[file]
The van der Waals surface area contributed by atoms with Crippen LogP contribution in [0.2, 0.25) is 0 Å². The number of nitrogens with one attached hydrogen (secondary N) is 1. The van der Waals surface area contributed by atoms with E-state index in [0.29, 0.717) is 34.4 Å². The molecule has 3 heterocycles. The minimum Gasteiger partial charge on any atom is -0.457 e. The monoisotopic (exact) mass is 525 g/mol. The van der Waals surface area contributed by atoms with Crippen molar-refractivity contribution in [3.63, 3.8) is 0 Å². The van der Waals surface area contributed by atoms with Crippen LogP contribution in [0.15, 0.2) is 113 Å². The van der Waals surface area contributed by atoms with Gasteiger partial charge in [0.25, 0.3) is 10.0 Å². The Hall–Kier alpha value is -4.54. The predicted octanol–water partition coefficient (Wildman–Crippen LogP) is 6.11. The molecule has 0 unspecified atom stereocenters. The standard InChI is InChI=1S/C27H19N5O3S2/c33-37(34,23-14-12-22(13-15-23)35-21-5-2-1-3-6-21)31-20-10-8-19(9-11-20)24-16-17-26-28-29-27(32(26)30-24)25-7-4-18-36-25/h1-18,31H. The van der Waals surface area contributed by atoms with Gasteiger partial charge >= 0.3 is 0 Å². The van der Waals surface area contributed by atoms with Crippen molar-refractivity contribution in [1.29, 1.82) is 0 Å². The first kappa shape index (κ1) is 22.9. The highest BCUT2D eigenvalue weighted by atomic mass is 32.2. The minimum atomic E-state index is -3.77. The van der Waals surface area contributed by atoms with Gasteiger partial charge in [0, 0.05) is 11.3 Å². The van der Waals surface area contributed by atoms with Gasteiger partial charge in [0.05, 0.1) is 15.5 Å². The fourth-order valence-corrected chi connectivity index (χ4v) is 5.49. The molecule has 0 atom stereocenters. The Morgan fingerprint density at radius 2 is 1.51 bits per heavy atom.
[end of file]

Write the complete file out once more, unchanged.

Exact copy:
The van der Waals surface area contributed by atoms with Crippen LogP contribution in [0.2, 0.25) is 0 Å². The number of nitrogens with one attached hydrogen (secondary N) is 1. The van der Waals surface area contributed by atoms with E-state index in [0.29, 0.717) is 34.4 Å². The molecule has 3 heterocycles. The minimum Gasteiger partial charge on any atom is -0.457 e. The monoisotopic (exact) mass is 525 g/mol. The van der Waals surface area contributed by atoms with Crippen molar-refractivity contribution in [3.63, 3.8) is 0 Å². The van der Waals surface area contributed by atoms with Crippen LogP contribution in [0.15, 0.2) is 113 Å². The van der Waals surface area contributed by atoms with Gasteiger partial charge in [0.25, 0.3) is 10.0 Å². The Hall–Kier alpha value is -4.54. The predicted octanol–water partition coefficient (Wildman–Crippen LogP) is 6.11. The molecule has 0 unspecified atom stereocenters. The standard InChI is InChI=1S/C27H19N5O3S2/c33-37(34,23-14-12-22(13-15-23)35-21-5-2-1-3-6-21)31-20-10-8-19(9-11-20)24-16-17-26-28-29-27(32(26)30-24)25-7-4-18-36-25/h1-18,31H. The van der Waals surface area contributed by atoms with Gasteiger partial charge >= 0.3 is 0 Å². The van der Waals surface area contributed by atoms with Crippen molar-refractivity contribution in [1.29, 1.82) is 0 Å². The first kappa shape index (κ1) is 22.9. The highest BCUT2D eigenvalue weighted by atomic mass is 32.2. The minimum atomic E-state index is -3.77. The van der Waals surface area contributed by atoms with Gasteiger partial charge in [0, 0.05) is 11.3 Å². The van der Waals surface area contributed by atoms with Gasteiger partial charge in [0.05, 0.1) is 15.5 Å². The fourth-order valence-corrected chi connectivity index (χ4v) is 5.49. The molecule has 0 atom stereocenters. The Morgan fingerprint density at radius 2 is 1.51 bits per heavy atom.